Today in our workshop we decided to throw the two groups together. the 8-12yr olds and the 13-20(ish) yr olds. We also took the class outside, since the classrooms were kinda depressing. This was not the best idea we’ve had and found out real quick. We had more kids from outside the program join in which was difficult because we only brought snacks and beverages for the allotted amount we agreed upon, the older kids thought it was childish that we were playing improv and imignary games and decided not to participate in fear of not being cool, and we kinda lost their attention after we gave them sodas. All and all at the end of the workshop it was more relaxed then the prior two
When we brought out the peacock feathers everyone to learn how to balance. they were so amazed that they could do such an amazing feats with just a feather. Balancing them on their hands, elbow, foot, and noses. Just then the older youth that were sitting off to the side for the entire class wanted to now participate . It was difficult for me to want to hand them a feather when all the other kids participated with our games and warm ups and they just sat on the side acting too cool to play along, we even had to tell the extra kids at the beginning of the class that they had to go since we didn’t have enough snacks and beverages for everyone. So here I am, thinking to myself “oh why not” let them have a little fun. After the class we learned that they stole 10 feathers from us. It was a hard day for workshops and we learned a lot after discussing how things went at the end of the day.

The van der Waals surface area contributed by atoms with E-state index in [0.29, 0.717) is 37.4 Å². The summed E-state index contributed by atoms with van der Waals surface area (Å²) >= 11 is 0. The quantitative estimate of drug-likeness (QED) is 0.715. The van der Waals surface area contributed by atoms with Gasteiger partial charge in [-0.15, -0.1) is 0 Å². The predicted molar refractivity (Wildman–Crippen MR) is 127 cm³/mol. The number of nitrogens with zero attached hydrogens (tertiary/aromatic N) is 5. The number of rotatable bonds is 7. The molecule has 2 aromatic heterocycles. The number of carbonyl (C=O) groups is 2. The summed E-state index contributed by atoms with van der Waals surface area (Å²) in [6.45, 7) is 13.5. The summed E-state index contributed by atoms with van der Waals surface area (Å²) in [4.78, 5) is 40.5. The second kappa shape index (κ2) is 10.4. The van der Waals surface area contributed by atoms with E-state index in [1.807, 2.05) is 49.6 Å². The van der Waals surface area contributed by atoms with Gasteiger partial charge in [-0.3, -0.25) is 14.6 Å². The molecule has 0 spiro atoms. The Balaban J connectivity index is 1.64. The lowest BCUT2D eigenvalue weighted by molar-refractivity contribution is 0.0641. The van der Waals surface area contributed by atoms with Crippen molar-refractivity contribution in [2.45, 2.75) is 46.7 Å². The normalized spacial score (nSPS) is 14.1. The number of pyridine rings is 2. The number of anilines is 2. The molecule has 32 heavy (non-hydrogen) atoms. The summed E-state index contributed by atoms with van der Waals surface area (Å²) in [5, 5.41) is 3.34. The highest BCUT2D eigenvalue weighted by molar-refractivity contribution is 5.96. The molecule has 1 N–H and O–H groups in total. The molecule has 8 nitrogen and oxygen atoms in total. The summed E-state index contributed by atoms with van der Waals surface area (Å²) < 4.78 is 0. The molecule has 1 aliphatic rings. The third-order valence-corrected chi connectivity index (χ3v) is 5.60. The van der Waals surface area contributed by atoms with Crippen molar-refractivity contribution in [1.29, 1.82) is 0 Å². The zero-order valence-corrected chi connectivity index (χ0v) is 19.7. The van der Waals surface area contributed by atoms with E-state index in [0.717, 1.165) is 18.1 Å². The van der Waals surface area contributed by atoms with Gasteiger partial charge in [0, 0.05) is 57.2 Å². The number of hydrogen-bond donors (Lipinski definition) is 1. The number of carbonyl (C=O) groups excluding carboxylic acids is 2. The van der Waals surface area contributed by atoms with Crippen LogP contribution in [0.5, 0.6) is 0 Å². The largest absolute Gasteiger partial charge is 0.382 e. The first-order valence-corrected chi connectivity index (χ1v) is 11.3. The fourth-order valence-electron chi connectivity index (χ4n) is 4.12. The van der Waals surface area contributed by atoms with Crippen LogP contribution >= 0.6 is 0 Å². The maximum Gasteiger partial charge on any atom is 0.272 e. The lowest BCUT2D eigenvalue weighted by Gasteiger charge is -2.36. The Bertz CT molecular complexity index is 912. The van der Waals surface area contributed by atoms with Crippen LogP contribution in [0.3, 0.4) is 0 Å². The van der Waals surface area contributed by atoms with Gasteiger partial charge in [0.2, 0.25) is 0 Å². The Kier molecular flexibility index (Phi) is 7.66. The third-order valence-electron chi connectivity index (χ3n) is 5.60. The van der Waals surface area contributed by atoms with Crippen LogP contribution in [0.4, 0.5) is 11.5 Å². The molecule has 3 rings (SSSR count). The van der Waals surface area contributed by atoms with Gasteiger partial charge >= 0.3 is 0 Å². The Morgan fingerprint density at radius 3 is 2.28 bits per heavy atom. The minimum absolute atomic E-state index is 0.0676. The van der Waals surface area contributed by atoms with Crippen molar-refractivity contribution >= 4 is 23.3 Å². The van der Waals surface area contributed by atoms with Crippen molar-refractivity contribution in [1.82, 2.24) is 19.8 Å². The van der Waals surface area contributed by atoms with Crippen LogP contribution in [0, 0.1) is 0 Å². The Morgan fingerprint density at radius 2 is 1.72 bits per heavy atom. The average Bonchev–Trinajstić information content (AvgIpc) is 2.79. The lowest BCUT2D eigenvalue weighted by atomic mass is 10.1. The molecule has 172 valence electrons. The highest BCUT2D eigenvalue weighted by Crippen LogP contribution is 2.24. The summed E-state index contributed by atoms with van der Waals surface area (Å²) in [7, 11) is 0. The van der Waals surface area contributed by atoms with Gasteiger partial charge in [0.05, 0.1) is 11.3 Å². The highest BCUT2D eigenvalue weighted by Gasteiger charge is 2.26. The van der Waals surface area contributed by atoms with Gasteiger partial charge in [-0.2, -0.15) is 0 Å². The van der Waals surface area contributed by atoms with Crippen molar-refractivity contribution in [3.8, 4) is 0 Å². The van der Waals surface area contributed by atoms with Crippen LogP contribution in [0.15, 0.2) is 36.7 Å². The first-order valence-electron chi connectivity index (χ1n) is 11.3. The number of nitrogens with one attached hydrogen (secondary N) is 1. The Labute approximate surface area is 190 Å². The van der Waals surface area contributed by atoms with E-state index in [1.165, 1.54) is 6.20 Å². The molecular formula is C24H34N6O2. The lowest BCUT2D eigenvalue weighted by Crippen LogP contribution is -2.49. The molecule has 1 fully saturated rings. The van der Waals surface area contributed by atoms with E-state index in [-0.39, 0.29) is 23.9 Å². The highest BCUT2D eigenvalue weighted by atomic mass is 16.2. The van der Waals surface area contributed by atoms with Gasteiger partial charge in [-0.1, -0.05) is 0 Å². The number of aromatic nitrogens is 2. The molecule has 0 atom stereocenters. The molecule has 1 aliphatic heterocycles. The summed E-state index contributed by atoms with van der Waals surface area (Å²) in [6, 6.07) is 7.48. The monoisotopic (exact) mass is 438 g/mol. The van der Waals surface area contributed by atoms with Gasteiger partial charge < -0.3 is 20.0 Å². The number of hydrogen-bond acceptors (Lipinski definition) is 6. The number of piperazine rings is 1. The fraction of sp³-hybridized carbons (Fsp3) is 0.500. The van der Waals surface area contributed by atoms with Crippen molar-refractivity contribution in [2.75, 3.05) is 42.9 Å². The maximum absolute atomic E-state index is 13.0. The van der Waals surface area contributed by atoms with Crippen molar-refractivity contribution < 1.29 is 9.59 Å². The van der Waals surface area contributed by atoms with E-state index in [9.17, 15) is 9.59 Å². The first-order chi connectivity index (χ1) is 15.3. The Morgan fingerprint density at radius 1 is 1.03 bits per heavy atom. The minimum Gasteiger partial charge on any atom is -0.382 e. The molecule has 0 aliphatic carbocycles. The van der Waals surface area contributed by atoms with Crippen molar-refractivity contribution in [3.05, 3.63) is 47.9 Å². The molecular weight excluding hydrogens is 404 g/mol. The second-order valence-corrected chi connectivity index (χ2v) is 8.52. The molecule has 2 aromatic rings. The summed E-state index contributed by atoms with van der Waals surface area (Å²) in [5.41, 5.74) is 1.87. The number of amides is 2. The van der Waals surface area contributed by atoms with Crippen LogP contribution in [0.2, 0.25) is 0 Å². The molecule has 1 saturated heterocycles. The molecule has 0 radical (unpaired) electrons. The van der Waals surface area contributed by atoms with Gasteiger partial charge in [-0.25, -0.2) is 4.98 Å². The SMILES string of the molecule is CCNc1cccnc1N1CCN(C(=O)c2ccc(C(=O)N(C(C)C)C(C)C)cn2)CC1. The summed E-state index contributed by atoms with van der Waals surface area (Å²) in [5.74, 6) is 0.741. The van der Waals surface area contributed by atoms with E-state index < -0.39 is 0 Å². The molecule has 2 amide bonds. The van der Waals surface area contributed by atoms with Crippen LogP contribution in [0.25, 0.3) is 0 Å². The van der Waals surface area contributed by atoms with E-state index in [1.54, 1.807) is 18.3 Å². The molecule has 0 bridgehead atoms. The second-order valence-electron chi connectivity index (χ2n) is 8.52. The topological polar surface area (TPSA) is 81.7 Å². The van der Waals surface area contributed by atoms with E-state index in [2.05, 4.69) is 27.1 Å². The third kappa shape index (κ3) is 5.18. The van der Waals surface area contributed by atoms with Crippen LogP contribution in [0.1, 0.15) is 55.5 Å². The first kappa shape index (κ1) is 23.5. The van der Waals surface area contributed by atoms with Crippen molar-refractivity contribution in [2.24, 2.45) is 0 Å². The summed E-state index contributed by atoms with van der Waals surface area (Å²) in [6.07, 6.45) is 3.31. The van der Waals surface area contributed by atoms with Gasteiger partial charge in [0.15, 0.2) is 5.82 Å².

On the brighter side we taught most of them to juggle, Built some awesome human Pyramids and even had a lot of the girls participate in all of the games. being a female in Kakuma is difficult and most of them stayed in a group and did not take initiative when given the opportunity. I got one of the girls to take the lead in the game “Go” and when the others saw how much fun she was having they soon jumped in to play.
We found one of the biggest challenges of teaching kids in Kakuma was improvisation. We don’t see them using their imaginations when given the opportunity to be free thinking individuals. We wanted to experiment with some fun fast thinking improv games which put them out of their comfort zone. Our translators were crucial in helping us describe how to play these games and we found that hey were having a blast playing “What are you doing”
We had no time to take our ritual after lunch nap since we were being split up and moved to the compounds across the street, the World Lutheran Federation (LWF) and the World Food Program (WFP) we quickly dropped off our belongings and bolted into the car to make it to Nasibunda Primary school.